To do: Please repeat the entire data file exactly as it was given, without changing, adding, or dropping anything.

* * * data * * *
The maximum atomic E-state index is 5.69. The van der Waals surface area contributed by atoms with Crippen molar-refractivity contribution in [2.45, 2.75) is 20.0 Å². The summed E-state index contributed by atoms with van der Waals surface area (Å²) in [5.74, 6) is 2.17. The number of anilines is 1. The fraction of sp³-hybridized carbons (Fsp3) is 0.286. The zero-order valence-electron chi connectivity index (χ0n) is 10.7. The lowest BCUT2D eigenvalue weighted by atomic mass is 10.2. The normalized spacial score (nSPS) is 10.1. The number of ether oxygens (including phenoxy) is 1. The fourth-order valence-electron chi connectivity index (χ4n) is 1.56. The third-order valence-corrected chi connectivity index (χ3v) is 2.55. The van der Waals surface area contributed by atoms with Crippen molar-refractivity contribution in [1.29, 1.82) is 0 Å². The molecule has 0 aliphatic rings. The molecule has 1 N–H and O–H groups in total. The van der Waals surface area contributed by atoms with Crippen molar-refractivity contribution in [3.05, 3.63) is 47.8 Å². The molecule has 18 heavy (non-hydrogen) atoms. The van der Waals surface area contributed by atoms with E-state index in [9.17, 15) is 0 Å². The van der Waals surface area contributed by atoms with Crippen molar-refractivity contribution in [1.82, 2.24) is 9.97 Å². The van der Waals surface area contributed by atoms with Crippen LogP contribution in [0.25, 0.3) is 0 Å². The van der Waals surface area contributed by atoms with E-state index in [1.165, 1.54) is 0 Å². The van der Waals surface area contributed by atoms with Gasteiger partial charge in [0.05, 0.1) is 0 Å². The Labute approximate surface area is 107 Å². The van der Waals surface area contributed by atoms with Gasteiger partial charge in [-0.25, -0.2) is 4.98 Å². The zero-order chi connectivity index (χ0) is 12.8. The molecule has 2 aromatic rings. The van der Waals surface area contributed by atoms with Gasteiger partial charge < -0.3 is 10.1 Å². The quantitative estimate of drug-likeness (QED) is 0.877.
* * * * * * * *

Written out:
The maximum atomic E-state index is 5.69. The van der Waals surface area contributed by atoms with Crippen molar-refractivity contribution in [2.45, 2.75) is 20.0 Å². The summed E-state index contributed by atoms with van der Waals surface area (Å²) in [5.74, 6) is 2.17. The number of anilines is 1. The fraction of sp³-hybridized carbons (Fsp3) is 0.286. The zero-order valence-electron chi connectivity index (χ0n) is 10.7. The lowest BCUT2D eigenvalue weighted by atomic mass is 10.2. The normalized spacial score (nSPS) is 10.1. The number of ether oxygens (including phenoxy) is 1. The fourth-order valence-electron chi connectivity index (χ4n) is 1.56. The third-order valence-corrected chi connectivity index (χ3v) is 2.55. The van der Waals surface area contributed by atoms with Crippen molar-refractivity contribution in [1.29, 1.82) is 0 Å². The molecule has 0 aliphatic rings. The molecule has 1 N–H and O–H groups in total. The van der Waals surface area contributed by atoms with Crippen molar-refractivity contribution in [3.05, 3.63) is 47.8 Å². The molecule has 18 heavy (non-hydrogen) atoms. The van der Waals surface area contributed by atoms with E-state index in [9.17, 15) is 0 Å². The van der Waals surface area contributed by atoms with Crippen molar-refractivity contribution in [1.82, 2.24) is 9.97 Å². The van der Waals surface area contributed by atoms with Crippen LogP contribution in [0.25, 0.3) is 0 Å². The van der Waals surface area contributed by atoms with E-state index in [1.165, 1.54) is 0 Å². The van der Waals surface area contributed by atoms with Gasteiger partial charge in [0.05, 0.1) is 0 Å². The Labute approximate surface area is 107 Å². The van der Waals surface area contributed by atoms with Gasteiger partial charge in [-0.25, -0.2) is 4.98 Å². The zero-order chi connectivity index (χ0) is 12.8. The molecule has 2 aromatic rings. The van der Waals surface area contributed by atoms with Gasteiger partial charge < -0.3 is 10.1 Å². The quantitative estimate of drug-likeness (QED) is 0.877.